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Aftershocks continue to rock the church in the Solomon Islands

Bishop Rollinson Zappo of the Central West Region, United Church in the Solomon Islands killed by the tsunami
Bishop of the Central West Region Rev Rollinson Zappo was one of many killed by the tsunami that hit the Solomon Islands on Monday.

A key leaders of the United Church in Solomon Islands, Bishop Zappo had travelled from his home in Gizo to Simbo Island to induct a Superintendent Minister at the local United Church.

The tsunami swept through the Church just before the induction was to commence killing Bishop Zappo and other church members.

The number of deaths is still unclear and are only part of the tragic consequences for the Western Province of the Solomon Islands which is a partner church of the Uniting Church in Australia.

Bishop Zappo was a popular leader in the church and had visited Queensland just two years ago for a Pacific church leadership conference.

United Church Assembly Human Resource Development Coordinator Rev Milton Talasasa reported that the Moderator Rt Rev David Havea, and Assembly Secretary, Rev Attery Tabepuda attended the funeral for Bishop Zappo at his village Uzamba on Tuesday afternoon.

He also confirmed that four of the villages on the island of Simbo were wiped out by the tsunami.

While the damage in Gizo has been well reported by international media, news from other parts of the Western Province is sketchy but Samuel Ramboanjanahry, a Council for World Mission missionary teaching at the Kokaqolo Community High School has confirmed that he and many other United Church staff have been ‘camping’ on the hill behind the United Church Assembly Office.

Uniting Church Overseas Aid Project Officer Jeff Kite reported that the Helena Goldie Hospital at Munda suffered no significant damage but staff and patients have not returned to the hospital yet because of its vulnerable location with water on three sides.

The patients are currently being housed and cared for at the High School.

Mr Kite said that Uniting Church International Mission (UIM) staff had spoken to Rev Milton Talasasa, the Assembly Human Resource Development Coordinator, who confirmed that at Munda, the sea level around Helena Goldie Hospital and the Assembly Office rose about 1 to 1 ½ metres.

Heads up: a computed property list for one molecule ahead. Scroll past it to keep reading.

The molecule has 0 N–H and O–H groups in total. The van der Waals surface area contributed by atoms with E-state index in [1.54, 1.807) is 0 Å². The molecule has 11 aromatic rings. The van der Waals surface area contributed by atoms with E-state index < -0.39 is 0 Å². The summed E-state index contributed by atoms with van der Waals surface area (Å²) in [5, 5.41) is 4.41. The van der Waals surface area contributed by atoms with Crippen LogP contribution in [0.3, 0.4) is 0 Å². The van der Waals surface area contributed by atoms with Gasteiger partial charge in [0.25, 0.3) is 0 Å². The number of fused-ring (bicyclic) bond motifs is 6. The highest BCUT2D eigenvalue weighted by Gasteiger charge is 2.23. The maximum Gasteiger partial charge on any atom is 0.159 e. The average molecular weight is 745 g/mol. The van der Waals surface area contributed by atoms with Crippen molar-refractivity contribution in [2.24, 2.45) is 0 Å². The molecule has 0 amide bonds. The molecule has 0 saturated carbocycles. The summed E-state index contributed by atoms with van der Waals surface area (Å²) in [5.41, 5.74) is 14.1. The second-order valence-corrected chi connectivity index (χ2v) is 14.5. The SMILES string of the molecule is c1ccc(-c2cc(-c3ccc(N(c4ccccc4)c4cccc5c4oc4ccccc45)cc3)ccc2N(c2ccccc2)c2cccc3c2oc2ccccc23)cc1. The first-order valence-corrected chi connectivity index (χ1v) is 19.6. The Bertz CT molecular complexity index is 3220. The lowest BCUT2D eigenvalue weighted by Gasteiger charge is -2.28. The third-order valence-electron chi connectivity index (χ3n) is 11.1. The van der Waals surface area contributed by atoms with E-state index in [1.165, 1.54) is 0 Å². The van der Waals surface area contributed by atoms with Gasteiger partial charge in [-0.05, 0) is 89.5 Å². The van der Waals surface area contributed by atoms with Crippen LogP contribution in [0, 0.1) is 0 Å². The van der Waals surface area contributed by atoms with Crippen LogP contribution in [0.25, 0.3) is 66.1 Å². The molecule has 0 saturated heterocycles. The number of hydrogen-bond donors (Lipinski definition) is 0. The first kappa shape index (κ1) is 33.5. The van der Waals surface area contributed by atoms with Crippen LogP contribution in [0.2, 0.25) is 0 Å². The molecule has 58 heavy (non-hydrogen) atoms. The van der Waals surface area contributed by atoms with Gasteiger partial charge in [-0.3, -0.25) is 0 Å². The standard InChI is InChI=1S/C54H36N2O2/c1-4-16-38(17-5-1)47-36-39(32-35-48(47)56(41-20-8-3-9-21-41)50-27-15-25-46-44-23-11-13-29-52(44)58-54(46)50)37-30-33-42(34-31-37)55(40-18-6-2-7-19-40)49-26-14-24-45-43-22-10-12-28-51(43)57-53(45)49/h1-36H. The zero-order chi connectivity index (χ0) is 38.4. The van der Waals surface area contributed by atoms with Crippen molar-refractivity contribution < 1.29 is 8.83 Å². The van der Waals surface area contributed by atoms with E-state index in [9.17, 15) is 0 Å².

“The situation would have been much worse, but it appears that the large barrier reef near Munda has protected the area from the full impact of the tsunami, however a number of staff houses sustained major damage due to the earthquake itself, Mr Kite said.

Mr Talasasa said the people from Munda are still “living in the bushes”.

“A Hercules just arrived bringing relief supplies. People are still living in panic and are on red alert and quakes are still felt.”

Mr Kite said UIM staff also contacted the Government Station at Taro, a small island on the far northern end of Choiseul Island. “We were able to speak to the Provincial Disaster Coordinator, Mr Roland Lapo.

“The Government buildings and hospital at Taro were unaffected by the earthquake and tsunami except for a significant temporary rise in sea level.

“As a precaution, all non-essential staff and all families have been evacuated to higher areas on nearby Choiseul Island. However the tsunami caused a number of deaths and major damage along the southern coastline of Choiseul Island.

Mr Lapo confirmed that there had been at least five deaths on Choiseul but this number was expected to rise significantly as more reports are received. He also said that at Sasamuqa village and United Church facility there around 200 – 300 houses were smashed by the waves and at least two people have died.

There have been an unconfirmed report that the United Church hospital at Sasamuqa has sustained major damage but the full extent of the damage is still unclear.

Mr Kite said this is an old wooden building close to sea level with about 28 staff and 45 beds “All the hospital medications etc are apparently unusable due to water damage.”

Damage reports have also been received from coastal villages on Rannonga, Vella Lavella, Kolombangara, Rendova and the main New Georgia Island.

Uniting Church in Australia National President Rev Gregor Henderson has written to the Moderator of the United Church in Solomon Islands on behalf of the Uniting Church in Australia to convey sympathy and concern following the earthquake and tsunami disaster.

“We feel very deeply for the people of the Solomons, knowing that the death toll from this tragedy is bound to increase and that many thousands have been left homeless and destitute,” said Mr Henderson.

“Please be assured of our keenness to assist you in ways both spiritual and material. You are our partners in the body of Christ, and we wish to support you at this time through our solidarity, our prayers and our material help.”

Uniting Church Overseas Aid has sent an immediate cash gift to our partner, the United Church in the Solomon Islands for emergency relief activities. Further funds are urgently needed to assist in this crisis and to support the rebuilding of these communities once the emergency has passed.

Uniting Church Overseas Aid has established a special Solomon Islands Emergency Appeal and members of the Uniting Church in Australia and others are encouraged to give generously in this time of great need.

Tax deductible donations can be made by phone (call toll free on 1800 998 122) or by cheque payable to Uniting Church Overseas Aid — Solomon Islands Appeal and addressed to: PO Box A2266, Sydney South NSW 1235.  Gifts are tax deductible.

Regular updates from the Solomon Islands can be found at http://uim.uca.org.au/uim.

Photo : Bishop Rollinson Zappo of the Central West Region, United Church in the Solomon Islands killed by the tsunami